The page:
Ask Brian: What does a ‘restricted’ college course mean?
If you want to be a vet, you must have practical experience
Veterinary science in UCD is a high points course. Photograph: iStock
Question: My daughter is determined to qualify as a vet. The course in UCD requires high points and is listed as “restricted”. Can you explain this and advise whether other veterinary programmes outside of Ireland are viable options?
Answer: If your daughter is studying the required subjects for her Leaving Cert – English, Irish, a third language, mathematics, chemistry (minimum H5), plus one other recognised subject – she should list the UCD course as her first choice on her CAO application.
The most disappointed group of students every year are those who underestimate their academic potential and fail to list their top course choices, as they do not believe they will secure the points.
The reason why veterinary medicine is listed as “restricted” this year is because undergraduate students applying through the CAO system in 2017 will be required to show they have acquired at least two weeks practical experience relevant to animal handling or veterinary practice.
With only 80 places available, and with 20 of those reserved for students from Northern Ireland under an agreement going back to the foundation of the State, UCD wants to be sure those high-points students who list veterinary as their first choice fully understand what it is they are committing too.
I would suggest that if she secured the points she should definitely accept the UCD course as it is one of the leading veterinary schools in Europe. As well as having Irish and European accreditation, it has been granted full accreditation by the American Veterinary Medical Association whose educational standards of excellence are recognised worldwide.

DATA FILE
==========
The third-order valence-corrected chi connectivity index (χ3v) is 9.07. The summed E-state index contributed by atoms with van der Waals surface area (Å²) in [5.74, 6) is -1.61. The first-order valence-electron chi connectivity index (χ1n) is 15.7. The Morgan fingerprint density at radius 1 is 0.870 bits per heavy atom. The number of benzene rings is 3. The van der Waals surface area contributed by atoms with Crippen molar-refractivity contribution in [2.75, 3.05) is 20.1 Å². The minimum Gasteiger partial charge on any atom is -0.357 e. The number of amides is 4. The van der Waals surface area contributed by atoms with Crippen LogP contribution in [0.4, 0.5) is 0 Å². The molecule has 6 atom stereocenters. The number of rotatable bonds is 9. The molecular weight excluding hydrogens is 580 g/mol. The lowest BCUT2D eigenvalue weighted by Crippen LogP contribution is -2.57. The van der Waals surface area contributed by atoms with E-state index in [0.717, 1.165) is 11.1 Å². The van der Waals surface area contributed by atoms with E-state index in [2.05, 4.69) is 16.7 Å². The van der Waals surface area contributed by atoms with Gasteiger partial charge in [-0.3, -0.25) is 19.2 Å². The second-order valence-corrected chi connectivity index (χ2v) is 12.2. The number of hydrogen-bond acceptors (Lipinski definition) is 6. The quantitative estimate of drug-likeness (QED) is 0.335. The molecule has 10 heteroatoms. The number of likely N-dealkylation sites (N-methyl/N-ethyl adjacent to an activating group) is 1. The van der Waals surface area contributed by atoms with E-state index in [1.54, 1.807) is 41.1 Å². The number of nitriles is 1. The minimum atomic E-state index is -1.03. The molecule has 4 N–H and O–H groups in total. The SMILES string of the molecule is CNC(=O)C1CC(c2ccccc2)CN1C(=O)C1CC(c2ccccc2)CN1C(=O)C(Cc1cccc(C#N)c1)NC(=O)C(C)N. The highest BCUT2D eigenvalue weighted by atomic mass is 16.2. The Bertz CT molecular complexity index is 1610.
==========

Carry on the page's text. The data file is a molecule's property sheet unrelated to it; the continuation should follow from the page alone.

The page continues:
As an alternative, she might consider applying to one of the UK universities through UCAS (the UK’s equivalent of the CAO). The number of Irish applicants who secure places through this route each year is less than five, so I would not hold out too much hope in exploring that option.
Continental European Union veterinary colleges offer many degrees taught through English. Their degrees are fully recognised by the Irish veterinary regulatory body so there is no problem in returning to work in Ireland following graduation.
I have visited the veterinary faculty in Budapest on many occasions where more than 40 Irish students start their studies each year. Their entrance exam – which takes place in Dublin in May each year – is based on a multiple choice chemistry and biology exam and not on CAO points.
Irish students advise me that the programme is extremely tough and commitment from day-one is essential, but it is manageable if you are 100 per cent committed to your studies.
Similar veterinary degrees are on offer in Poland, the Czech Republic, and other eastern European countries. The Hungarian programmes are co-ordinated by Dr Tim O Leary, veterinary surgeon in Schull, Co Cork (www.prepareforhungary.eu).